Text looking awkward next to your image? Leaving awkward white space near your cutout? It’s time to wrap!

Text wrap is a common tool used in yearbook and newspaper layouts to waste less space on a page and make the images feel more like part of the design, since the text and cutout photos seem to “fit” perfectly, like puzzle pieces. It’s a great tool for making text look “less awkward” when it sits on a photo, emphasizing an image’s outlines. Read on to learn how to wrap text on your layouts in InDesign.

How to Use Text Wrap in Adobe InDesign

  1. Define the area that you want to wrap text around.
    To do this tutorial, you will need two things: a block of text and an image or shape that you want to wrap the text around. If you don’t have any text, fill a box with placeholder text for the sake of this tutorial, just so you can see how the text fits around the object to adjust spacing later.

    Text wrap works well on rectangles, circles, or cutout images with transparent backgrounds. However, if you’re wrapping text around one element of a photo but you want other areas to remain in the background, you’ll need to draw a “ghost shape.” Designers often draw ghost shapes even for wrapping normal elements, since it helps to eliminate weird crevices that the text might try to flow into.

    To create a ghost shape: Select the pen tool. Follow the outline of the object you would like to wrap, leaving a bit of a gutter (unless you want to do that in the next step). Once you are done drawing this shape, set the fill and stroke to transparent. Now, just apply text wrap to this object!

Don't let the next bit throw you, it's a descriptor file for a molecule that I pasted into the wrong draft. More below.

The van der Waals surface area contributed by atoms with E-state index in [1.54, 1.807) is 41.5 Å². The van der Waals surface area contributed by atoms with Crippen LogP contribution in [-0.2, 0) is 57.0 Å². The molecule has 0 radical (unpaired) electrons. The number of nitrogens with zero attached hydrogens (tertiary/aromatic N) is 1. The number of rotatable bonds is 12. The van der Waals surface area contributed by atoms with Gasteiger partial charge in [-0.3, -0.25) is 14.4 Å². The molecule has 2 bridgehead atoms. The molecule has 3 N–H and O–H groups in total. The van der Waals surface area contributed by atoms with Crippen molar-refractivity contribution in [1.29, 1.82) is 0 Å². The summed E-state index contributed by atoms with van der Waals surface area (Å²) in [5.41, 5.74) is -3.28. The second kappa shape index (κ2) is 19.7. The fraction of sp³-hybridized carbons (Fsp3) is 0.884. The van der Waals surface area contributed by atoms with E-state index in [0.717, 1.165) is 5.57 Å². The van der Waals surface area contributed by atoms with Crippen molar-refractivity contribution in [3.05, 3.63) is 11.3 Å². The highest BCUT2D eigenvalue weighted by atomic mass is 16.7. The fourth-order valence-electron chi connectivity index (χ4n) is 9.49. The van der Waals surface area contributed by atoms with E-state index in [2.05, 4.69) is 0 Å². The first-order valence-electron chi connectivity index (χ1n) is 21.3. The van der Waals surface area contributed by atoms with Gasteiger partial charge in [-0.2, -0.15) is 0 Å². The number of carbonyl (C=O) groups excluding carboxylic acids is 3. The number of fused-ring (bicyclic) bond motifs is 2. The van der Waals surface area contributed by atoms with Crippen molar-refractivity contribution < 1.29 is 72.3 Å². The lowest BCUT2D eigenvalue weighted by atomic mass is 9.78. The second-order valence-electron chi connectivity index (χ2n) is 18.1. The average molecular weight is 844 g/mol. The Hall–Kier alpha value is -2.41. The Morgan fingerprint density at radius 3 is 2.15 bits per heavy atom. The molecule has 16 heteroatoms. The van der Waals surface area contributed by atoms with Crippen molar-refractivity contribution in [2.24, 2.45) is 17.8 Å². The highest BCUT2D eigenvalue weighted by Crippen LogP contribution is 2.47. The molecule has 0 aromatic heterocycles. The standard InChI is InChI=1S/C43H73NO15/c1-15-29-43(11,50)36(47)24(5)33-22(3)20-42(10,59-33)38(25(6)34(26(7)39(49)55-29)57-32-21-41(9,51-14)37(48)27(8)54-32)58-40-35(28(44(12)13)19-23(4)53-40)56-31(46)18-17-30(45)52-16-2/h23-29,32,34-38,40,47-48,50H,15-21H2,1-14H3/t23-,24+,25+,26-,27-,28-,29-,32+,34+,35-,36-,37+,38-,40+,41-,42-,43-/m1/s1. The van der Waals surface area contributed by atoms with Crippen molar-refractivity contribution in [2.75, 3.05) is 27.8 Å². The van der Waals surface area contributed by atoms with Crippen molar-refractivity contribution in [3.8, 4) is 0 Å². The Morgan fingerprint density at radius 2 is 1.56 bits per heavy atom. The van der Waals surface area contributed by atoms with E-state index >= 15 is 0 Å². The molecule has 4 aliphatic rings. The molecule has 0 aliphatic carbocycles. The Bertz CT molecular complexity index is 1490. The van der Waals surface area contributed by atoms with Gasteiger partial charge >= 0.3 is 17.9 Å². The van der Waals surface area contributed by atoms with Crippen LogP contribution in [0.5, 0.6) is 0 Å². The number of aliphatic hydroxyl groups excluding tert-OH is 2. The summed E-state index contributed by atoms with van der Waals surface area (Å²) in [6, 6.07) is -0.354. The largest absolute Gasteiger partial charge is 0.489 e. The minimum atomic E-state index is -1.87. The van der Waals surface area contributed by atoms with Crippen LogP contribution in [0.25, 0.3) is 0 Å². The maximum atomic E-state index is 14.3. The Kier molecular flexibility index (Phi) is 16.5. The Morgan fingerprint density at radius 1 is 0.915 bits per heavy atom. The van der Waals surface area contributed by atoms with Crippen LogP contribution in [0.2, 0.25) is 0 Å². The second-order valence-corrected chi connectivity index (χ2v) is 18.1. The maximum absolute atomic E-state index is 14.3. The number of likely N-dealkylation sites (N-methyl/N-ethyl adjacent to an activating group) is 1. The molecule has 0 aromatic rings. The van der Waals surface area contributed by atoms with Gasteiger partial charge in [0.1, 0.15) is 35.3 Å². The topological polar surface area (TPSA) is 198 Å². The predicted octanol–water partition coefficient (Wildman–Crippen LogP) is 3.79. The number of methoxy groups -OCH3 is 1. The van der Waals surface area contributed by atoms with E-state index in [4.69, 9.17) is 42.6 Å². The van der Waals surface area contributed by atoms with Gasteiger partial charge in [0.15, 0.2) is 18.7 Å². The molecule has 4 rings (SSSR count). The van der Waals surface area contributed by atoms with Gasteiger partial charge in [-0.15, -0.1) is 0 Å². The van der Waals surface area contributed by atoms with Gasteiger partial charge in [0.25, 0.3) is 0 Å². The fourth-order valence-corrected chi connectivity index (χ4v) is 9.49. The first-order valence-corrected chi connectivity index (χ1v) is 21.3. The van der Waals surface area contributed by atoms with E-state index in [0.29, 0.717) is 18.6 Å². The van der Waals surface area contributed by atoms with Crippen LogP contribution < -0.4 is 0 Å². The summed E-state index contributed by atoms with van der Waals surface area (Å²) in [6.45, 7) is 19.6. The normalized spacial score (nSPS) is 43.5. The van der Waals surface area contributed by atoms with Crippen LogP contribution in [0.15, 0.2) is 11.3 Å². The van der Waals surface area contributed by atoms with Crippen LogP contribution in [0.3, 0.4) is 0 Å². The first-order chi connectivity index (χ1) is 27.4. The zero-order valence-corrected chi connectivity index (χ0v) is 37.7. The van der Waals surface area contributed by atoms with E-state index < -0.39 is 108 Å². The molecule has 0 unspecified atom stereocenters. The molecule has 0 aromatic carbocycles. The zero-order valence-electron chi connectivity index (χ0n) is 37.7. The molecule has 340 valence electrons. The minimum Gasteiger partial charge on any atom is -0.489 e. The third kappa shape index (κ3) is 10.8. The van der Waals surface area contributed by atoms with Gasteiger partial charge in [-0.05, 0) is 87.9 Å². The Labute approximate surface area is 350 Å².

2. Click “wrap around object shape” in the text wrap menu.
    Go to Window > Text Wrap to bring up the menu. With your object selected, click the third icon.

    How to Use Text Wrap Tool in InDesign
  3. Adjust the boundaries.
    In the text wrap menu, you can make the wrap borders extend further from the shape by inputting a value in the boundary box. For irregular shapes, the boundaries must stay equal on all sides. However, for rectangles, you have the option of un-clicking the link in the middle to create a customized wrap boundary for each side.

    Text Overlay Boundaries A boundary of 0p0 versus 0p5 (zero pixels versus five pixels).

    If you don’t know what to start off with for your boundary values, try using 1 pica, or 1p0. If you want something tighter, like a newspaper layout, try 0p5.

    InDesign’s default measurements are in pixels and picas. There are 16 pixels in a pica. The first value represents the picas and the second represents the pixels, so “0p5” is 0 picas, 5 pixels. If this is confusing to you, you can type “inches” or “cm” into any box in InDesign and it will automatically convert for you! (For example, you can type “0.125 inches” into the boundary box and it will still work.)
  4. Optional: choose certain objects to ignore the text wrap.
    If you have title elements that overlap the wrapped object, you can turn on a setting that makes them immune to the text wrap. Just press ctrl/command+B to bring up the text frame options. At the bottom of this menu, check the “ignore text wrap” option.


You should have a completed text wrap! Still having trouble? See Adobe’s official guidelines for text wrap here. Thinking of using text wrap in a yearbook layout? Click here to learn how to design yearbook layouts on a grid.

Are you a current student? See how you can save over 60%.